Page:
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The Superintendent of Insurance issues this Decision and Order in the above-captioned proceeding.
1. PROCEDURAL HISTORY
By Order issued March 4, 2009, Maine Superintendent of Insurance Mila Kofman delegated all legal authority to Bureau of Insurance attorney Pamela Stutch to act in the Superintendent’s name as the Presiding Officer in an adjudicatory proceeding to determine whether grounds exist for the Bureau to impose sanctions against Benjamin T. Watts for conduct related to certain of his activities while a licensed insurance producer in the State of Maine. On March 19, 2009, the Presiding Officer issued a Notice of Hearing scheduling a public hearing in this proceeding pursuant to 10 M.R.S.A. § 8003(5)(A-1) and 24-A M.R.S.A. § 12-A.
The hearing was held in response to allegations that Mr. Watts had committed misconduct. The Bureau of Insurance Staff (“Petitioner”), appearing as a party pursuant to 5 M.R.S.A. § 9054(5), alleged that Mr. Watts, in dealings with his clients Jennie Pearse Clark and Howard Clark, wrongfully used knowledge gained as an insurance producer for personal gain, in violation of 24-A M.R.S.A. § 1445(2)(A); and that in the course of that conduct, he used fraudulent, coercive, or dishonest practices or demonstrated untrustworthiness in the conduct of business, in violation of 24-A M.R.S.A. § 1420-K(1)(H).
The public hearing was conducted on April 27, 2009, as scheduled. The Petitioner was represented by Assistant Attorney General James M. Bowie, assisted by Bureau attorney Arthur G. Hosford, Jr. Mr. Watts represented himself.1 Offered and admitted into evidence were Petitioner Exhibits A through F and Respondent Exhibits 1 through 9.2
Testimony under oath was provided by Petitioner witnesses Jennie Pearse Clark and Willis Smedberg, and by Mr. Watts, who presented himself as a witness.
The proceeding was conducted in accordance with the applicable provisions of the Maine Administrative Procedure Act, 5 M.R.S.A. §§ 9051-9064, the Maine Insurance Code, 24‑A M.R.S.A. §§229-236, and Bureau of Insurance Rule 350. Each party had the right to present evidence, to examine or cross-examine witnesses, and to be represented by counsel.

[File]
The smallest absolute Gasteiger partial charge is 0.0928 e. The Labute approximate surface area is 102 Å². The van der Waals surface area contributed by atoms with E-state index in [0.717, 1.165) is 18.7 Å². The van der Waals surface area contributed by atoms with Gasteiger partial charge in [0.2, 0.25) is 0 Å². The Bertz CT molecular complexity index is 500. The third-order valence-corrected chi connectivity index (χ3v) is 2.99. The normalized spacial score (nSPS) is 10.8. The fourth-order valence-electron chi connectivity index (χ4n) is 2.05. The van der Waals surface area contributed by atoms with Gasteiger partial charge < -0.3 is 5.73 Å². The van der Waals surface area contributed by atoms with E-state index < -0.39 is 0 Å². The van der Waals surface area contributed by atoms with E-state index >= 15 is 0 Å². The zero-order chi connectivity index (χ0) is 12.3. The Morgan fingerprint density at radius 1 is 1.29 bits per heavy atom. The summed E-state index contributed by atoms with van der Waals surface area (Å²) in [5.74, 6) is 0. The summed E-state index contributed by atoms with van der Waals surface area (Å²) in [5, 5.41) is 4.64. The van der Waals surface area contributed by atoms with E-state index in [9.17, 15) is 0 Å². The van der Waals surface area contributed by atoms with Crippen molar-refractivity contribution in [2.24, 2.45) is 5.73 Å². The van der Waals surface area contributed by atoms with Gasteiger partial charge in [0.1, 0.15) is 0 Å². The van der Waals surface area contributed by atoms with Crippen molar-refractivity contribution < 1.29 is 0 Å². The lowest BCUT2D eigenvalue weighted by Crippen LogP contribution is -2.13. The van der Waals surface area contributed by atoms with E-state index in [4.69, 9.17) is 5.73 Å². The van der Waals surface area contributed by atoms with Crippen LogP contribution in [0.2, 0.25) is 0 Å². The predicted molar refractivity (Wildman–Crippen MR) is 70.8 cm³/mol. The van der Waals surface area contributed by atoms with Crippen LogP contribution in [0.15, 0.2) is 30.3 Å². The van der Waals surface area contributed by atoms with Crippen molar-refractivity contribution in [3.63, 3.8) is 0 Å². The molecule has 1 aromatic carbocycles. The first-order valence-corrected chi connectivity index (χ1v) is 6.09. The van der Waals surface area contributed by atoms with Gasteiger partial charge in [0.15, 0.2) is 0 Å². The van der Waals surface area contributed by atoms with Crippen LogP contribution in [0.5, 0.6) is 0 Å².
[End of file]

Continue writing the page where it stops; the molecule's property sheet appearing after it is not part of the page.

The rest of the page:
II. ALLEGED STATUTORY VIOLATIONS; STATUTORY REMEDIES
At hearing, the Petitioner alleged that Benjamin T. Watts violated the Maine Insurance Code at 24-A M.R.S.A. § 1445(2)(A) and § 1420-K(1)(H). The Petitioner requested that the Superintendent revoke Mr. Watts’ insurance producer license. This authority is available pursuant to 10 M.R.S.A. § 8003(5)(A-1)(2-A), 24‑A M.R.S.A. § 1420-K(1)(H), and 24-A M.R.S.A. § 1420-K(1)(B). Other statutory remedies are available to the Superintendent under 24‑A M.R.S.A. § 12-A.
A. Alleged Statutory Violations
Pursuant to 24-A M.R.S.A. § 1445(2)(A) a Maine licensed insurance producer may not “[u]se knowledge gained as a result of the producer’s insurance relationship with the insurance consumer for the producer’s own personal gain, other than the receipt of fees or commissions allowed under section 1450.”
Under 24-A M.R.S.A. § 1420-K(1)(H), a producer may not use “fraudulent, coercive or dishonest practices,” or demonstrate “incompetence, untrustworthiness or financial irresponsibility in the conduct of business in this State or elsewhere.”
B. Statutory Remedies
Civil Penalties: Pursuant to 24-A M.R.S.A. § 12-A(1), the Superintendent is authorized, following an adjudicatory hearing, to assess a civil penalty of up to $500 for each violation by an individual, unless the applicable law specifies a different civil penalty. Pursuant to 10 M.R.S.A. § 8003(5)(A-1)(3), “(i)n addition to authority otherwise conferred, unless expressly precluded by language of denial in its own governing law” the Bureau of Insurance may “(i)mpose civil penalties of up to $1,500 for each violation of applicable laws, rules and conditions of licensure or registration or for instances of actionable conduct or activity.”
Restitution: The Superintendent may also order restitution under 24-A M.R.S.A. § 12‑A(6) for “any insured … injured by a violation for which a civil penalty may be assessed pursuant to this section.”
License Actions: Under 24-A M.R.S.A. § 1420-K(1)(H), the Superintendent may place on probation, suspend, revoke, or refuse to issue or renew an insurance producer’s license, or may levy a civil penalty in accordance with section 12-A, or take any combination of such actions if the producer uses “fraudulent, coercive or dishonest practices” or demonstrates “incompetence, untrustworthiness or financial irresponsibility in the conduct of business in this State or elsewhere.” Under 24-A M.R.S.A. § 1420‑K(1)(B), the Insurance Code permits the Superintendent similar authority for an insurance producer’s violation of “any insurance laws.” Similarly, 10 M.R.S.A. § 8003(5)(A-1)(2-A) provides that “(i)n addition to authority otherwise conferred, unless expressly precluded by language of denial in its own governing law” the Bureau of Insurance,“(f)or each violation of applicable laws, rules or conditions of licensure or registration may” . . . “(r)evoke a license or registration.”
III. FINDINGS OF FACT
Based upon the testimony and exhibits presented at the hearing, and after considering the parties’ respective arguments, the Presiding Officer finds that:
IV. POSITIONS OF THE PARTIES
The Petitioner argued that Mr. Watts knew of the Clarks’ financial situation, in particular that Mr. Watts knew that Ms. Pearse Clark had money she was able to lend him, and that with that knowledge, he obtained at least two personal loans from them. The Petitioner maintained that whether Mr. Watts intended to pay back the loans or not is irrelevant, and that even if he had paid them back he would have still violated 24-A M.R.S.A. § 1445(2)(A).